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Concept# Subsurface scattering

Summary

Subsurface scattering (SSS), also known as subsurface light transport (SSLT), is a mechanism of light transport in which light that penetrates the surface of a translucent object is scattered by interacting with the material and exits the surface at a different point. The light will generally penetrate the surface and be reflected a number of times at irregular angles inside the material before passing back out of the material at a different angle than it would have had if it had been reflected directly off the surface. Subsurface scattering is important for realistic 3D computer graphics, being necessary for the rendering of materials such as marble, skin, leaves, wax and milk. If subsurface scattering is not implemented, the material may look unnatural, like plastic or metal.
Rendering techniques
To improve rendering efficiency, many real-time computer graphics algorithms only compute the reflectance at the *surface* of an object. In reality, many materials are slightly

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Face rendering is a really important topic in Computer Graphics because a lot of virtual simulations or video games contain virtual humans. In order to obtain a realistic face, we need to take care of skin rendering. Nowadays, we can use modern 3D scanning technology to obtain very detailed meshes and textures for the face but the main difficulty with skin rendering is that we need to model subsurface scattering effects. In 2007, d'Eon, Eugene, David Luebke, and Eric Enderton published the article "Efficient Rendering of Human Skin" that describe an algorithm for rendering realistic skin in real-time. The goal of my work was to implement their algorithm to simulate subsurface scattering in skin. I also implemented diffuse environment lighting with occlusions using spherical harmonics.

20113-D geological models are built with data collected in the field such as boreholes, geophysical measurements, pilot shafts or geological mapping. Unfortunately, these data are always limited in number. It implies that geological information is sparse and subsurface models are thus always built of both subjective interpretation and mathematical interpolation/extrapolation techniques. These models are therefore uncertain and this uncertainty is rarely pointed out in a geological prognosis. Our study proposes to bring a new methodology for the evaluation of geological uncertainties related to 3-D subsurface models and to test its potential use. The methodology we propose is based on the 3-D subsurface model, which is here considered as the most probable prediction (notion of best guess). The various geological interfaces that compose the subsurface model are handled individually as Gaussian random fields. At each location of an interface, the random function Z(u) describing the position of this interface is composed of a deterministic part m(u) which represents the expected position, and a random part σ(u)ε(u) which describes fluctuations around the predicted position. Then, a model of spatial variability (a variogram function γ(h)) is proposed in order to condition the random field according to available observations. Several structural constraints, such as the shape of folds and the thickness of layers can also be accounted for in this model. At this point, we are able to estimate the local variance all over the study area by the application of the kriging technique. Finally, the variability is converted into three-dimensional information by calculating probabilities, this describes the occurrence of the various rock masses that are present in the study area. The probabilities are calculated according to intersection rules that govern the stratigraphic sequence of the subsurface model, and they allow us to build a probabilistic model of subsurface structures in the form of a three-dimensional probability field. All of this has been incorporated in a computer program.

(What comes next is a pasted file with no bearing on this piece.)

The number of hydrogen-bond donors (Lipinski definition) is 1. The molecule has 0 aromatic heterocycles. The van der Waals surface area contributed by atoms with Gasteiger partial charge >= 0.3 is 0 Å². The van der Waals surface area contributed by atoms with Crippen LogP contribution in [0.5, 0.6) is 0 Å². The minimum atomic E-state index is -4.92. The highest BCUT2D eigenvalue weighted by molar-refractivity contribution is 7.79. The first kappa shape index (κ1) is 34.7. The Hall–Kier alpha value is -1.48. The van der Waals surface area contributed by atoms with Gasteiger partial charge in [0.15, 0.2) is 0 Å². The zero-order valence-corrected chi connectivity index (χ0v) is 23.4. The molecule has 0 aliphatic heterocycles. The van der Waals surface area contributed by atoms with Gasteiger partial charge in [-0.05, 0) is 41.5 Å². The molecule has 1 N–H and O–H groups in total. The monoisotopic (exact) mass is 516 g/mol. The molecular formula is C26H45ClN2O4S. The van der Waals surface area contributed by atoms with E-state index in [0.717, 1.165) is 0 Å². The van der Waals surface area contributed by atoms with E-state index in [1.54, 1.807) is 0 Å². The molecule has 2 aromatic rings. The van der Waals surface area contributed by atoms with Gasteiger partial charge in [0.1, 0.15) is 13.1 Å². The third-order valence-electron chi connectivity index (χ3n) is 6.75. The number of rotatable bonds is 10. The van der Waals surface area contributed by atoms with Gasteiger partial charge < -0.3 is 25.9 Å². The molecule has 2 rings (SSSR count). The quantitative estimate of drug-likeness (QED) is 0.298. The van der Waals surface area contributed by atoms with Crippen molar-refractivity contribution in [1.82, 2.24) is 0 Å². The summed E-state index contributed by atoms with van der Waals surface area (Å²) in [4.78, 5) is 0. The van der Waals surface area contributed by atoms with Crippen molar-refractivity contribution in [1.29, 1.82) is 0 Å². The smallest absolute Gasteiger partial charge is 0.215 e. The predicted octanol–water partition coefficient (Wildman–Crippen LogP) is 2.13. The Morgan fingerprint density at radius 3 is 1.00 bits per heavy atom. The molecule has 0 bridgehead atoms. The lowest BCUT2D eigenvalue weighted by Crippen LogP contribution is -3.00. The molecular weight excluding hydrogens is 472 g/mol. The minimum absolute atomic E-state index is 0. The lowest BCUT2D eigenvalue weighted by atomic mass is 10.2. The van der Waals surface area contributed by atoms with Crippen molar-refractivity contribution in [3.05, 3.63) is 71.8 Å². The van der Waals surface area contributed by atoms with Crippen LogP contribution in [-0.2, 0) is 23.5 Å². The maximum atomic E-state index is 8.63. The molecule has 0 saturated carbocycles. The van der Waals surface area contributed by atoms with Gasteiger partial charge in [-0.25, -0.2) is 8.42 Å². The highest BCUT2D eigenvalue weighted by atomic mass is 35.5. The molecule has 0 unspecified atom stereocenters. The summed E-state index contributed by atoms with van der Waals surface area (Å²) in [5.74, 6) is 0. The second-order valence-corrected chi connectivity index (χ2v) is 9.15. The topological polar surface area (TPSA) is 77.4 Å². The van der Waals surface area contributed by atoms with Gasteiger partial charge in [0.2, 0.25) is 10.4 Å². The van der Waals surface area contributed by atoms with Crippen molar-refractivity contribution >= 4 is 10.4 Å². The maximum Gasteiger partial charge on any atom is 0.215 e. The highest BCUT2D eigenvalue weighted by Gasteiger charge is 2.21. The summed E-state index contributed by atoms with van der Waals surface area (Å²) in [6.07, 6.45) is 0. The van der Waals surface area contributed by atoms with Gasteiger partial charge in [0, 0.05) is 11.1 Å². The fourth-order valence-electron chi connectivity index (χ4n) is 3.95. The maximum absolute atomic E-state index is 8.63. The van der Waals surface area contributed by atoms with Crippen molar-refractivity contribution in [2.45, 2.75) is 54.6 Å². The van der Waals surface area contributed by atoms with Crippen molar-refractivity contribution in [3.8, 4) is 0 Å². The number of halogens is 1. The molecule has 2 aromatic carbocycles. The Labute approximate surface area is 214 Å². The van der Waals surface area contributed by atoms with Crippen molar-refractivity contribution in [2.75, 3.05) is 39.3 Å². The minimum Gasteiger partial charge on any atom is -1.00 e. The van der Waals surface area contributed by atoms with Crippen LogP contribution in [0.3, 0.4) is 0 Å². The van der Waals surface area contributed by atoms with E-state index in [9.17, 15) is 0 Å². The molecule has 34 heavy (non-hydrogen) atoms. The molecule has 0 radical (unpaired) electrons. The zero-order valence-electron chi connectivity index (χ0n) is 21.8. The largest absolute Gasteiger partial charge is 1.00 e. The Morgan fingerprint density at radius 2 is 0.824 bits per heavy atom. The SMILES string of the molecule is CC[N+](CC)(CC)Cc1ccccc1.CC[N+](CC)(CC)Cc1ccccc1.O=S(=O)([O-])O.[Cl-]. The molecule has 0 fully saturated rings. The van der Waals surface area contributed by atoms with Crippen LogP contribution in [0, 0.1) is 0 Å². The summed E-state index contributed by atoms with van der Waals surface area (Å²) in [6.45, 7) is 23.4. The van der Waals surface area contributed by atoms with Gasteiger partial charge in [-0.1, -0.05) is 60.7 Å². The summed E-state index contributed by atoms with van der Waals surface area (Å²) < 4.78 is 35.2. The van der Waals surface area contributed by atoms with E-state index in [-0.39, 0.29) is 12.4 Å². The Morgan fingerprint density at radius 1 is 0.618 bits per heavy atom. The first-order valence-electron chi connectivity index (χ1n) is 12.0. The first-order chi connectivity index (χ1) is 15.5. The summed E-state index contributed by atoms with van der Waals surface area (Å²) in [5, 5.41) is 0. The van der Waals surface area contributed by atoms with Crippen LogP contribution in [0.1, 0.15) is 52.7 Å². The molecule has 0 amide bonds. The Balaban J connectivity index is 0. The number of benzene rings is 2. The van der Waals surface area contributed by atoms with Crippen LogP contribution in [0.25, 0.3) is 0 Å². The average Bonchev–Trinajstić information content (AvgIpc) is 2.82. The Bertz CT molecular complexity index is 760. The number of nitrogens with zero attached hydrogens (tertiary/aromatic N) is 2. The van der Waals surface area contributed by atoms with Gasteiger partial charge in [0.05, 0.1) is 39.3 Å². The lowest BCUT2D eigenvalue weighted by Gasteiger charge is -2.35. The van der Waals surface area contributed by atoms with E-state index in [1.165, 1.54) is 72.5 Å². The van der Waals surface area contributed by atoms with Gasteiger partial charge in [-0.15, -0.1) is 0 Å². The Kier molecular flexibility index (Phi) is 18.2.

Related lectures (2)

Wenzel Alban Jakob, Delio Aleardo Vicini

Subsurface scattering, in which light refracts into a translucent material to interact with its interior, is the dominant mode of light transport in many types of organic materials. Accounting for this phenomenon is thus crucial for visual realism, but explicit simulation of the complex internal scattering process is often too costly. BSSRDF models based on analytic transport solutions are significantly more efficient but impose severe assumptions that are almost always violated, e.g. planar geometry, isotropy, low absorption, and spatio-directional separability. The resulting discrepancies between model and usage lead to objectionable errors in renderings, particularly near geometric features that violate planarity. This article introduces a new shape-adaptive BSSRDF model that retains the efficiency of prior analytic methods while greatly improving overall accuracy. Our approach is based on a conditional variational autoencoder, which learns to sample from a reference distribution produced by a brute-force volumetric path tracer. In contrast to the path tracer, our autoencoder directly samples outgoing locations on the object surface, bypassing a potentially lengthy internal scattering process. The distribution is conditional on both material properties and a set of features characterizing geometric variation in a neighborhood of the incident location. We use a low-order polynomial to model the local geometry as an implicitly defined surface, capturing curvature, thickness, corners, as well as cylindrical and toroidal regions. We present several examples of objects with challenging medium parameters and complex geometry and compare to ground truth simulations and prior work.